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Re: CfC: to publish Encrypted Media Extensions specification as a First Public Working Draft (FPWD)

From: Tab Atkins Jr. <jackalmage@gmail.com>
Date: Tue, 22 Jan 2013 12:25:25 -0800
Message-ID: <CAAWBYDBu19FKt8DH7Bgp5WbpBqHC70ybtGSJjwD3XYCt6ZMXYQ@mail.gmail.com>
To: Paul Cotton <Paul.Cotton@microsoft.com>
Cc: "public-html-admin@w3.org" <public-html-admin@w3.org>, "David Dorwin <ddorwin@google.com> (ddorwin@google.com)" <ddorwin@google.com>, Adrian Bateman <adrianba@microsoft.com>, Mark Watson <watsonm@netflix.com>
On Tue, Jan 22, 2013 at 10:03 AM, Paul Cotton <Paul.Cotton@microsoft.com> wrote:
> This is a Call for Consensus (CfC) to publish as a First Public Working Draft (FPWD) the following Encrypted Media Extensions document:
> https://dvcs.w3.org/hg/html-media/raw-file/tip/encrypted-media/encrypted-media-fpwd.html
> Silence will be taken to mean there is no objection, but positive responses are encouraged. If there are no objections by Wednesday January 30, this resolution will carry.
> Considerations to note:
> - As a First Public Working Draft, this publication will trigger patent policy review.
> - As a Working Draft publication, the document does not need not be complete, to meet all technical requirements, or to have consensus on the contents.

I object to the publication of this draft, for reasons stated clearly
in previous threads about this spec.

1. The spec is technically incomplete, relying on other technologies
which have no expectation of being openly and freely specified (and,
in fact, *can't be*, if they are to maintain the security aspects they
purport to have).  While it is true that we have a few similar things
already in the web platform, such as <video> and the codec problem,
it's widely and correctly considered a failure of the standardization
process that we couldn't specify an openly-specified and
freely-available codec as required support.  We should not seek to
emulate this failure scenario.

2.  Because the spec relies on technologies that will never be openly
specified, it's guaranteed to be an interop failure.  Licensing will
be *required* at some point in the toolchain, which goes against the
spirit of our royalty-free license on our specs.  A user running a
free browser such as FF on a free OS such as Linux will be SOL without
illegal unlicensed decryption engines.

3. We know from over a decade of experience that license servers have
a very finite lifetime.  Corporations die all the time, and even when
they continue, license servers are usually only maintained until they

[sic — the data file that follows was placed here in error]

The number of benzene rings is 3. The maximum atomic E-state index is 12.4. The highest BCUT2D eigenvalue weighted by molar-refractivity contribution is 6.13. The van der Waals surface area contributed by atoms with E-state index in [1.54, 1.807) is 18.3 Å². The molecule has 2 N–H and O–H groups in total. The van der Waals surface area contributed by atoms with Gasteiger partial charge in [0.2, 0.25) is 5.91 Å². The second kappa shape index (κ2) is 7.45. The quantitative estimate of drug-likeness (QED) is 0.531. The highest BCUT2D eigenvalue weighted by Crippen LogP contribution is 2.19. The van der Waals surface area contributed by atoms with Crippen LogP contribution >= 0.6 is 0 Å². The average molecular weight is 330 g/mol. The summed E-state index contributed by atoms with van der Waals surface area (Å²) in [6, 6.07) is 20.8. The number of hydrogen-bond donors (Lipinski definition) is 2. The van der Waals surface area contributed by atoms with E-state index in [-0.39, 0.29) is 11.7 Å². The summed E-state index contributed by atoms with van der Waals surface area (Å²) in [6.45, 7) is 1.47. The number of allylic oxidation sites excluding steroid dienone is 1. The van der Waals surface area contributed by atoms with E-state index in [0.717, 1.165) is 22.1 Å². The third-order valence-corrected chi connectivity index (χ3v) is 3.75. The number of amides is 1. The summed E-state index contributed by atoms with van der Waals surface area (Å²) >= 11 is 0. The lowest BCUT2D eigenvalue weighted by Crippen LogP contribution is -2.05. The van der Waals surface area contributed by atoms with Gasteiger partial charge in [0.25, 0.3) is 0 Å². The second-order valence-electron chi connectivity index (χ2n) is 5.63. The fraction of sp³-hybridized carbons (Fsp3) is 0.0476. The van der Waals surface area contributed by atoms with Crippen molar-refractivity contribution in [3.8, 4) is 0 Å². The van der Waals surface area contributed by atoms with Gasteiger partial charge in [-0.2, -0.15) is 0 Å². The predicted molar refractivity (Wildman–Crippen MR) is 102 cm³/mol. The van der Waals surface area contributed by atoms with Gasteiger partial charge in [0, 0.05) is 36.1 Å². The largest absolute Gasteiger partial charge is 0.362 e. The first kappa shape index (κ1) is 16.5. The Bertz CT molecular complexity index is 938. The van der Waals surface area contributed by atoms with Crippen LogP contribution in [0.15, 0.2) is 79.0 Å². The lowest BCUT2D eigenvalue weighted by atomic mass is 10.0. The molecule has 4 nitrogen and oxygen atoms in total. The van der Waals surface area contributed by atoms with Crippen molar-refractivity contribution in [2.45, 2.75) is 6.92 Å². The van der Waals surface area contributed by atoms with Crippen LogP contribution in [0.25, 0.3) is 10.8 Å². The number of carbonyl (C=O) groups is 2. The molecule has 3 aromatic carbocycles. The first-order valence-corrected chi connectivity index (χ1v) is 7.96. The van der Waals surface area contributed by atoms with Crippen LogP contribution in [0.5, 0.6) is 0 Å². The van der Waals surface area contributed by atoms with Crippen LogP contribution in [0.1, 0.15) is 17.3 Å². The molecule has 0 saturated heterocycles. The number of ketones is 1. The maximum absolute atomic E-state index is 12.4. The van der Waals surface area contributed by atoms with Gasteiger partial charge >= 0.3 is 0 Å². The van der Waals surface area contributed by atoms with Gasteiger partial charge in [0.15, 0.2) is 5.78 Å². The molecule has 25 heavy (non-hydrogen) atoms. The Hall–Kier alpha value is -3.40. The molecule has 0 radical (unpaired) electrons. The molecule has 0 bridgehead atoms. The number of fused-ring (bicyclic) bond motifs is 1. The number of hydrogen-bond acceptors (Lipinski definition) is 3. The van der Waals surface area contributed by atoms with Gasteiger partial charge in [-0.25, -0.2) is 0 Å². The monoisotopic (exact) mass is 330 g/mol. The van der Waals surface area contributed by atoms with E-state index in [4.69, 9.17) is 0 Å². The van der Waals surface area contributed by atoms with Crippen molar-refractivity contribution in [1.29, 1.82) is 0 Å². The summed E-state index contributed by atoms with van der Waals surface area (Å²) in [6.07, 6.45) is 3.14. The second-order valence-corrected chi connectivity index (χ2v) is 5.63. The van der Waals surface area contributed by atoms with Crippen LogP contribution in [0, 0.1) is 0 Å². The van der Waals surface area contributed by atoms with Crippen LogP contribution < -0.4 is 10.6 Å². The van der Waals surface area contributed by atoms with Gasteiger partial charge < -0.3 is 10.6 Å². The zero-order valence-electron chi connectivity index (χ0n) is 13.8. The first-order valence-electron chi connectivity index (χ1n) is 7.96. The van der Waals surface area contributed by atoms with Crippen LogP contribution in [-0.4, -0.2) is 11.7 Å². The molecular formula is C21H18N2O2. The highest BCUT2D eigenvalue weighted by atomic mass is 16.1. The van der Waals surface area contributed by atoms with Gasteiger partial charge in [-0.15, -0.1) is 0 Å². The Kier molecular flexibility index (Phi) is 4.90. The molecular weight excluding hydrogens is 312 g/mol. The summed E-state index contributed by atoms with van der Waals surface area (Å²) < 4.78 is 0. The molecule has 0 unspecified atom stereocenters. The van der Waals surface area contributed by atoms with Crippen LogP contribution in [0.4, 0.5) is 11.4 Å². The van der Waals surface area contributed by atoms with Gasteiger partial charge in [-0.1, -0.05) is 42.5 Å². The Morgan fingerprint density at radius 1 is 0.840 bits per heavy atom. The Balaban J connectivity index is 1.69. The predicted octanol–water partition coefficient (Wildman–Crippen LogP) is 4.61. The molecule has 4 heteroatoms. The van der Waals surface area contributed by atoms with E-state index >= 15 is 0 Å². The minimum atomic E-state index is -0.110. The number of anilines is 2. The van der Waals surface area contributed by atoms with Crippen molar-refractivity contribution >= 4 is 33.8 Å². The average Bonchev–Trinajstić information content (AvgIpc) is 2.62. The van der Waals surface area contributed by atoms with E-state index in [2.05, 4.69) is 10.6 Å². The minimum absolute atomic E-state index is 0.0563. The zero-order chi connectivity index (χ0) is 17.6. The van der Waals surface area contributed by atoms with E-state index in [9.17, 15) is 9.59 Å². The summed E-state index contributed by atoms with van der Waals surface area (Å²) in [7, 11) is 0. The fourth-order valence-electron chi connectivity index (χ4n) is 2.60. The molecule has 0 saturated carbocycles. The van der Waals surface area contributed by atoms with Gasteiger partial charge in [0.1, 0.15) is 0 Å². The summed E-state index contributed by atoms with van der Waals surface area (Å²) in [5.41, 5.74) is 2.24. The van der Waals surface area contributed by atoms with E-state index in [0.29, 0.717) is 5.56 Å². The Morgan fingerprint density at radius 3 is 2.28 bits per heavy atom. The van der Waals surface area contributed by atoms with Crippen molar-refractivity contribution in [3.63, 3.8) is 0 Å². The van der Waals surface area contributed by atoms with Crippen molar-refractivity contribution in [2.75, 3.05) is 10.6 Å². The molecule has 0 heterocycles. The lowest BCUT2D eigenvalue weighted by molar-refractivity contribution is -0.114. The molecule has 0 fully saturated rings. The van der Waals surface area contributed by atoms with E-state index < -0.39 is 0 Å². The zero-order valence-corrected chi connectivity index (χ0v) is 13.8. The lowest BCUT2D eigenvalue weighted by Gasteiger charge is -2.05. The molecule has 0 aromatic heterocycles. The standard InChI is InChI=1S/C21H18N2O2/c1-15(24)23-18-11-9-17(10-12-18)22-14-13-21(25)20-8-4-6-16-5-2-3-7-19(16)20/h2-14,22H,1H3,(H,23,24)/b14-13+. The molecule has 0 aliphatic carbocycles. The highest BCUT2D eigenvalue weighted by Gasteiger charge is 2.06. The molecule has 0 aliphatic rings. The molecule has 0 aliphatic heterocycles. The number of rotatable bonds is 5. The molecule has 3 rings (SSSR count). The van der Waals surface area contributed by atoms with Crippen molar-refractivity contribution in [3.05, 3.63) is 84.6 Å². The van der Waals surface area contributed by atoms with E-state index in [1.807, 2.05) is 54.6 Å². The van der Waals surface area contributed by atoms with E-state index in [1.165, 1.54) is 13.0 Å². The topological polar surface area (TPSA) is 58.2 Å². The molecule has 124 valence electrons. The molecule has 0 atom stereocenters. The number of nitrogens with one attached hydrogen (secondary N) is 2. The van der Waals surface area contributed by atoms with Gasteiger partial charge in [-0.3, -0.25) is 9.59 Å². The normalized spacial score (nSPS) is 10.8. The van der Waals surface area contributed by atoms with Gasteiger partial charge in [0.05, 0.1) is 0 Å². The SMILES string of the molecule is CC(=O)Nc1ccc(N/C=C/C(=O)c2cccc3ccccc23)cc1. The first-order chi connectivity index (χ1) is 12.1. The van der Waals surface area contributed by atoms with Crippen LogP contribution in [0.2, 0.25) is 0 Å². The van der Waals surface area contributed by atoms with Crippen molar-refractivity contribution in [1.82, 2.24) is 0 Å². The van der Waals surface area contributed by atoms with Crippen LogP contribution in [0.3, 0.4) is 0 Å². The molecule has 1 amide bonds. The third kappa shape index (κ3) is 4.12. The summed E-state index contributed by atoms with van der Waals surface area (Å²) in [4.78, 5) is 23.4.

become insufficiently profitable.  Given that this specification
relies on licensing servers for all the encryption schemes that we
realistically expect to be used, it is de facto blessing the creation
of time-limited content that will be unusable in the relatively near
future.  This counters the philosophy of open specifications, which is
meant to ensure that content produced today will be consumable in the
future.  (As an example, I'm right now playing a new copy of a recent
and moderately successful video game which has already had its license
servers shut off, which means I am forever locked out of some content
that was put behind DRM as a way of punishing used-game sales.)

4.  We know from over a decade of experience and basic mathematical
and security-based reasoning that this kind of encryption (DRM) is
*fundamentally unsound*.  There has never been a secure form of DRM;
the DRM currently in use has either simply not been broken *yet*, or
is broken but is considered still worthwhile due to the unpolished
nature of the removal tools making them uncommon among the average
consumer.  The only form of secure DRM possible involves the licensing
agent actively owning the user's computer and preventing certain types
of computations from occurring, which is contrary to the philosophies
behind the open web.

This is an incomplete spec, specifying a fundamentally broken
technology, which is intended to be used in ways that are bad for the
open web and the philosophies underlying it.  Many in the W3C regard
this as "inevitable" and so do not fight it, but that does not make it
good.  This organization should be ashamed for sponsoring and
supporting a specification so antithetical to its core tenets.

Received on Tuesday, 22 January 2013 20:26:11 UTC

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